Restructuring costs jobs at Lake Country office

The scope of cuts is becoming more clear at Lake Country’s municipal office.

The scope of cuts is becoming more clear at Lake Country’s municipal office.

As part of an organizational review initiated in November, the district has eliminated nine management and union positions.

“This is the beginning of a process and the process is to provide the best service possible to taxpayers,” said Alberto De Feo, chief administrative officer.

As part of going from seven to five departments, the directors of human resources, corporate services and development services have been laid off.

“We were top heavy at the directors’ level for the number of staff we have,” said Mayor James Baker.

The union positions include a planner, a building inspector, two customer service clerks, an RCMP clerk and one corporate services clerk.

All but two of the unionized staff will be moved into other duties within the district.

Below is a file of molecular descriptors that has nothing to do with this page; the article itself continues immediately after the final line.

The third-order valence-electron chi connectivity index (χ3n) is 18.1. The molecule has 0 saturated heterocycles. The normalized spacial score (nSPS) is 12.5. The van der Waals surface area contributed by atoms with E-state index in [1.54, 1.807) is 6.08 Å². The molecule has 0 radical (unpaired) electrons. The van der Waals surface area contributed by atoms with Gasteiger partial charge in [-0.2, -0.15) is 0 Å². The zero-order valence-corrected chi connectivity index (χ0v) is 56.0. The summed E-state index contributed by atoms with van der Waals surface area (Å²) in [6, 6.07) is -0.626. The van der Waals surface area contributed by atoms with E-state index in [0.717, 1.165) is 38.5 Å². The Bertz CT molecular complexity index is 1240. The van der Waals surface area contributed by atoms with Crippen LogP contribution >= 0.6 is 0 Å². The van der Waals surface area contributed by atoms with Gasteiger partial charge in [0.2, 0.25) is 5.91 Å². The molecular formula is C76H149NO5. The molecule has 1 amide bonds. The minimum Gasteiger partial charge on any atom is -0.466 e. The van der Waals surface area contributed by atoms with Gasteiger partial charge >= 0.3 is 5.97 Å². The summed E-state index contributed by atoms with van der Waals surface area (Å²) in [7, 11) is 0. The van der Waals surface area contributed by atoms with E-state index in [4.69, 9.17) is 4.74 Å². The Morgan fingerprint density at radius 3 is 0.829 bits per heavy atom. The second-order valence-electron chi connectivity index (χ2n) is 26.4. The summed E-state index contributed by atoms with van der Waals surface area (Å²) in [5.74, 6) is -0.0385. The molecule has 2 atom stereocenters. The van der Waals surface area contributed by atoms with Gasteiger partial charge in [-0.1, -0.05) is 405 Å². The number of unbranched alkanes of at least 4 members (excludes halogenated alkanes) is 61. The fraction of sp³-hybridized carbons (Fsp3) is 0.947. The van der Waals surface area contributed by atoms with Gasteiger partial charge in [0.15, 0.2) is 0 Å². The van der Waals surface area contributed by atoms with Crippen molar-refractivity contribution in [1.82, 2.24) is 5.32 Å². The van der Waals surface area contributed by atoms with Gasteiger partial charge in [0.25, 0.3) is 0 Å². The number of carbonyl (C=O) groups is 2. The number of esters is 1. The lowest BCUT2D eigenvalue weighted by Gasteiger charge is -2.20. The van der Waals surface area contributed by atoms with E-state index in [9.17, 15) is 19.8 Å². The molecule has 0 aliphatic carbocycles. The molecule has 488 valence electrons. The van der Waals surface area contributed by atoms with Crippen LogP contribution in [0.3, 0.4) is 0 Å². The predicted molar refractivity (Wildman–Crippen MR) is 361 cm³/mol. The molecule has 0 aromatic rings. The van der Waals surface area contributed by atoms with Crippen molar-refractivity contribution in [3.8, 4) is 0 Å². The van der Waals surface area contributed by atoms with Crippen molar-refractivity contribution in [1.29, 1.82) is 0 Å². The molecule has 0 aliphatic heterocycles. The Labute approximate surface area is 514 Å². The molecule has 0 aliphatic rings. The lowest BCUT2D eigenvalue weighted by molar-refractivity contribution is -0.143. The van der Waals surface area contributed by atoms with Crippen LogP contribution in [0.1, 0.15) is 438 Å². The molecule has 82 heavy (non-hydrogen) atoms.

De Feo is confident the eliminated positions won’t negatively impact operations.

“When you do something like this, you have to review priorities and what can be done,” he said.

De Feo would not speculate on what other restructuring could ultimately impact staff.

“There are a number of recommendations in the (business systems review) report and council has asked me to review them and come back with more recommendations,” he said.

The district is also looking for efficiencies in terms of contracted services it receives.

“The cost per capita on road maintenance and sewer services is pretty high,” said De Feo.

The Regional District of Central Okanagan provides emergency dispatch and geographical mapping.

Management salaries are also under review and  changes to the land use application process are expected as a way of encouraging development.

“We’ll streamline the process and provide a much better service to applicants,” said De Feo.

If all of the restructuring report’s recommendations are implemented, the municipality could save $700,000, with half of that coming from payroll.

“A one per cent tax increase is equivalent to $80,000. By eliminating staff, we’re saving about four per cent in taxes,” said De Feo.

“We have an issue of how to pay for aging infrastructure. Council had to make a decision on where the money will go?”

A position focused on economic development and pursuing government grants has been created.

“It’s a way of the municipality getting revenue that’s not directly property taxes or fees,” said Baker.